Op-ed: Gender Equality is Back on the Arctic Agenda - This Time For Good?

Monaco FP2 Arctic Women

(Photo: Philippe Fitte)

If there is one day in the year where women´s and gender issues receive attention across the media and in public discussions, it is International Women´s Day on March 8. This week gender equality has gained visibility as an explicit part of Norway´s Chairship of the Arctic Council (AC).

Even if you follow Arctic issues very closely and saw the last week´s good news about the resumption of virtual meetings of the AC Working Groups, you might have missed the release of a series of short conversations on the AC website this week.

You should not miss them, though – they are important.

In a series of 4 brief videos Norwegian SAO Chair Morten Høglund and Norway´s Senior Arctic Official Solveig Rossebø sit down to discuss why gender is important to the AC, the work of the Norwegian AC Chairship on gender stereotypes and terminology, and Norway´s plans for addressing gender issues in the Arctic as the AC Chair until spring 2025.

Norway has put gender on its AC Chairship agenda as a part of its People in the North priority. The very choice of the word Chairship – moving away from Chairmanship –  was a symbolic move that signalled attention to gender matters. But not much has happened in practice.

Gender equality in the Arctic is back on the agenda

The main reason is that the focus of the Chairship up to now has been to keep the AC alive, bring it back on a working track, and to find ways to reactivate AC Working Groups, their projects and AC activities.

With the WGs now in operation, gender equality in the Arctic is back on the agenda and it could become a defining and long-lasting feature of Norway´s time at the helm of the Arctic Council.

Whether we pay attention to it or not, gender matters. This applies to all domains of public life, across all sectors, and in all spheres of people´s lives.

It affects the ways in which women, men, and those beyond the gender binary interact with their environment, the activities in which they engage, and the opportunities that are presented to them.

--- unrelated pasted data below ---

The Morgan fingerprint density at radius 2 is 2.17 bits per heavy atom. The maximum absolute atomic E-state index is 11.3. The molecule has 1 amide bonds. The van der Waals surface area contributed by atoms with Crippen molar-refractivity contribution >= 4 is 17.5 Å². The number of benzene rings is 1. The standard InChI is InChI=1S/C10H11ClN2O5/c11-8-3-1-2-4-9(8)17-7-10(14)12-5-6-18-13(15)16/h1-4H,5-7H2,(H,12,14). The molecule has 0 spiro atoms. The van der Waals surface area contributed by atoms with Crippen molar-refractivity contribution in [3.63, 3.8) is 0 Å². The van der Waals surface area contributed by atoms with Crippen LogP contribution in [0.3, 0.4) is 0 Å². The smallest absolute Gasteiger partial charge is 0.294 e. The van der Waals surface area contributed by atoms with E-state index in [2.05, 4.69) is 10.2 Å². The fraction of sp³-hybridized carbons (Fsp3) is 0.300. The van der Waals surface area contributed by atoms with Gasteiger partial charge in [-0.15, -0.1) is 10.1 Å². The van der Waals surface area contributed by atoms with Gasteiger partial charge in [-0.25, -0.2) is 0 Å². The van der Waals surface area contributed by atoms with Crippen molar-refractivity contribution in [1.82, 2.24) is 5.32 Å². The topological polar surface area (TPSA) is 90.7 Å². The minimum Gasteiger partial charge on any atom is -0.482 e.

It influences the observations they make, their involvement in decision-making bodies from local to international levels, and it plays a role in their access to the management of natural resources and participation in extractive industries which continue to be the backbone of many Arctic economies.

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Gender is also central to peoples´ experiences of and responses to climate change, which – no one needs a reminder – is advancing faster in the Arctic than anywhere else in the world.

Climate change is a major challenge for women, men, and for younger generations living the Arctic – but not everyone experiences rapidly unfolding changes in the same way and their experience depends on a variety of factors, gender and Indigeneity being among the key ones.

The bottomline is there is no sustainable development without gender equality. This makes gender equality central to discussions about the future of the Arctic and to the realization of the mandate of the Arctic Council.

Yet, as reported by the OECD, nowhere in the world is gender equality fully realized, not even in the Nordic countries, despite their significant advancements in the field.

Many sectors of the economy still remain highly gendered.

Vital that gender perspectives and questions of equality are at the front